Communication strength and 'people skills' are essential for career success. Complete a quick search online and one will find countless articles, books and references to the best way to communicate with others in the workplace. There also are a plethora of savvy tips and tricks to "move up the career ladder."
The construction industry, however, is a very technical industry, with schedules within schedules, budgets and portfolios and a host of computer and visual technologies aimed at delivering projects more efficiently.
So as part of my work as assistant professor of construction management, I sought ways to mix the people skills with the technical knowledge.
A constant complaint I receive from industry professionals looking to hire graduates for entry-level construction positions is that the graduates have a difficult time with professional communications. “We can teach them the technical skills,” I have been told, “but we don’t have the time to teach them the other stuff.”
One of those skills is the ability to understand what the audience and listeners are interested in.
While working as a consultant on numerous multi-million-dollar healthcare projects, I witnessed construction management teams explain to owner teams in great detail why, for example, a particular item would be in conflict with another item and how this could be resolved by moving another item 7 1⁄2 inches down—way more detail than was needed or wanted.
What the owners were most interested in were quality and schedule issues.
Another time, a member of the construction team was leading a group of the future hospital’s nurses on a project tour. The construction team led them through patient rooms, the cafeteria and the pharmacy—but not the operating room suites that the nurses were most curious about.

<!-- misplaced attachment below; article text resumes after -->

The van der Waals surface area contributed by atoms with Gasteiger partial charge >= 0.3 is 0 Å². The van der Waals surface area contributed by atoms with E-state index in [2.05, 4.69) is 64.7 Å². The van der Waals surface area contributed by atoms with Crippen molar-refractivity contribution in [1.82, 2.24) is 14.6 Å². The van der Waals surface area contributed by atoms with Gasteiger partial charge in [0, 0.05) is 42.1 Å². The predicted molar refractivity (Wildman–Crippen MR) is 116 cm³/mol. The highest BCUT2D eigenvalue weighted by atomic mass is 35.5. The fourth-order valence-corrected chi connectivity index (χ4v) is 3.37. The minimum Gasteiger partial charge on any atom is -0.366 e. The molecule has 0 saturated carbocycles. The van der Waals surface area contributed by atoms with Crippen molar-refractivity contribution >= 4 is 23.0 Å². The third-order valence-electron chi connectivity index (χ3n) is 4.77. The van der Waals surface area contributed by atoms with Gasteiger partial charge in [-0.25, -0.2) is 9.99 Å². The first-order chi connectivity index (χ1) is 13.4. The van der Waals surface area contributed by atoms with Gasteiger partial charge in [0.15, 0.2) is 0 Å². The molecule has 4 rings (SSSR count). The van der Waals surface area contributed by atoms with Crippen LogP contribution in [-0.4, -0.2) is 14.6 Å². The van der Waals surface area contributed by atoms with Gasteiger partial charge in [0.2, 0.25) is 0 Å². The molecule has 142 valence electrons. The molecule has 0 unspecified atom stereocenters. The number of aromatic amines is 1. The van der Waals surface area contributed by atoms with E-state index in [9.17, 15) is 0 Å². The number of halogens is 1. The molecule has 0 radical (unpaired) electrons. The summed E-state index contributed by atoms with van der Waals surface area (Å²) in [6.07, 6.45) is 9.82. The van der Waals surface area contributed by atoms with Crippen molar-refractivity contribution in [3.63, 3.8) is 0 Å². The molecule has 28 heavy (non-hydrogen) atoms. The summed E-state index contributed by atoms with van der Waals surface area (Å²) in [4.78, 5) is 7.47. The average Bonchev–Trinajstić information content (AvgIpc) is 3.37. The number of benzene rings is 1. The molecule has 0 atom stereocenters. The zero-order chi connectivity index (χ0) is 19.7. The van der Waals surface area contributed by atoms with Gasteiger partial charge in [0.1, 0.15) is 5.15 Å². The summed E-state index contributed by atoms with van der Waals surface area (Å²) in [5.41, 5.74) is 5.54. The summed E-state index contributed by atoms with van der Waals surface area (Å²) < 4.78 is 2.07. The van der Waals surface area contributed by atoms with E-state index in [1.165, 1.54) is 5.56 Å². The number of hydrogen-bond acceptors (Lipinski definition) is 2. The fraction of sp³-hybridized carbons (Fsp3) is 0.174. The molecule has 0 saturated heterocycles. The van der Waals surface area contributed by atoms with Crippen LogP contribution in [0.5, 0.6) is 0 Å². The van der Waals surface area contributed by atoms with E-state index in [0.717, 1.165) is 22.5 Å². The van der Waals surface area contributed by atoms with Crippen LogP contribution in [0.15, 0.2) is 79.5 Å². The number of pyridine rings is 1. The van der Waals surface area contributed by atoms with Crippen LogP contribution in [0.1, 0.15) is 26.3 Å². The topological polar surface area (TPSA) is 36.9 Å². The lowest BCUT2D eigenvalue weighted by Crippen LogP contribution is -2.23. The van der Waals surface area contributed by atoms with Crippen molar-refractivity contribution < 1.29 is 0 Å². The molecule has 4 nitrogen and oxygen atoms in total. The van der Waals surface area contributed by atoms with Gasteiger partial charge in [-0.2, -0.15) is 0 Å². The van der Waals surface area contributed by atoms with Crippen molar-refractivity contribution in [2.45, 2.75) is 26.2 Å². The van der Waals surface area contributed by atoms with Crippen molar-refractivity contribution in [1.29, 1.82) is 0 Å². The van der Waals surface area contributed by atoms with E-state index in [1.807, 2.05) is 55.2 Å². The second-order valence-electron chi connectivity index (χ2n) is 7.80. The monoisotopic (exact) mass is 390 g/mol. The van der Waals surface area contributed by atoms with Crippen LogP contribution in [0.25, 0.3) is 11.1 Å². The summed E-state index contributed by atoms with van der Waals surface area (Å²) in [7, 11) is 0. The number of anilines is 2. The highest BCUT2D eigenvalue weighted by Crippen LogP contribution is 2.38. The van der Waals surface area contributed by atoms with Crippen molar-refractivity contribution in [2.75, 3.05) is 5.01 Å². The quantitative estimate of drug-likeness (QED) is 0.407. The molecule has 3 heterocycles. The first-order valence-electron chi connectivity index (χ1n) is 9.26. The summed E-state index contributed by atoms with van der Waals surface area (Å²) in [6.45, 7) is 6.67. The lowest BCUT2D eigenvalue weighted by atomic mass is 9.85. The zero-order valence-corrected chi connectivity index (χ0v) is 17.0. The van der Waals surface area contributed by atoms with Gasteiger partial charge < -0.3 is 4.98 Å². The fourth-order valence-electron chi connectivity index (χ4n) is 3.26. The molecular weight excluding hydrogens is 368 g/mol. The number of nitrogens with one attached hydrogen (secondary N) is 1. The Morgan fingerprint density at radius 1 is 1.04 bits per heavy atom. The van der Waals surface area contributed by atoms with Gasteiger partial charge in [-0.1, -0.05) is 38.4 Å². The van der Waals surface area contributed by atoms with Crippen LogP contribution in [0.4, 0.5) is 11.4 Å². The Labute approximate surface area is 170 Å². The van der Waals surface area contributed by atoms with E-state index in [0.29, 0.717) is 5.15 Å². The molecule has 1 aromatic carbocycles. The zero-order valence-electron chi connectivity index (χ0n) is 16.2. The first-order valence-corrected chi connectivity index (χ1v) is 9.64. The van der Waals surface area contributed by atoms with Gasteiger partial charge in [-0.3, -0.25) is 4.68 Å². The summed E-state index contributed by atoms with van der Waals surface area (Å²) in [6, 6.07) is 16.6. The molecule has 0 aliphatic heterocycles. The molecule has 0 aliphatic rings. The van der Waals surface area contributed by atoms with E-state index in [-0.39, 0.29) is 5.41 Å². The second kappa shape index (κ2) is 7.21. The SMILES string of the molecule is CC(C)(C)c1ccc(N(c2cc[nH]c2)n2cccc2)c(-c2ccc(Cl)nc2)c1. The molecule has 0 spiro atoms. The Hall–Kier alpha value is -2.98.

Technology tends to work against the completeness of an undergraduate's communication and interactions.
If a student is limited to a character count to express his or her thoughts, communication is implied rather than expressed.
With the many distractions in today’s world, students are not able to focus on specific items such as audience and content for extended time periods, and they lack the wherewithal to recognize and adjust to non-verbal cues during communication.
In one of my classes, I sought a way to mix communications into the technical education—and it seemed to work.
I did it with approximately 30 construction students completing a 16-week quantity take-off estimating course that included a two-hour laboratory working in teams of three and four.
Within their teams, the students were responsible for completing a quantity take-off and final estimating package of a two-story, multi-million-dollar office building. The teams also had to deliver a 15-minute presentation to a panel of industry professionals and respond to any questions.
About a quarter of the way through the course, I suddenly introduced a series of constraints that mirrored the stereotypically-preferred communication method of different workplace generations.
One team member was only allowed to communicate face-to-face, representing a Baby Boomer, while another could communicate face-to-face and via a telephone, to represent Generation X.
The final team member could only communicate via email or telephone, representing Generation Y. These constraints forced students to adjust their presentations.
The communication constraints fit the students and were familiar. But stakes were higher in the sense that they needed to use them in order to complete the quantity take-off estimate
These constraints pushed the students outside their comfort zones and forced them adjust their presentations.
And they seemed to get the point of what I was doing!
“You need to be versatile in communication,” one student wrote in his evaluation. Another said this mix of face-to-face, email and phone communication was exactly what he saw during his internship at a construction company.
I hope my students all come out of my classes as better communicators.
People are at the core of construction sector professions, and at the end of the day, human relationships will be the litmus test of bot project and career success.
John Posillico is an assistant professor in the Construction Technology and Management Program at Ferris State University in Big Rapids, Mich. He can be reached at JohnPosillico@ferris.edu.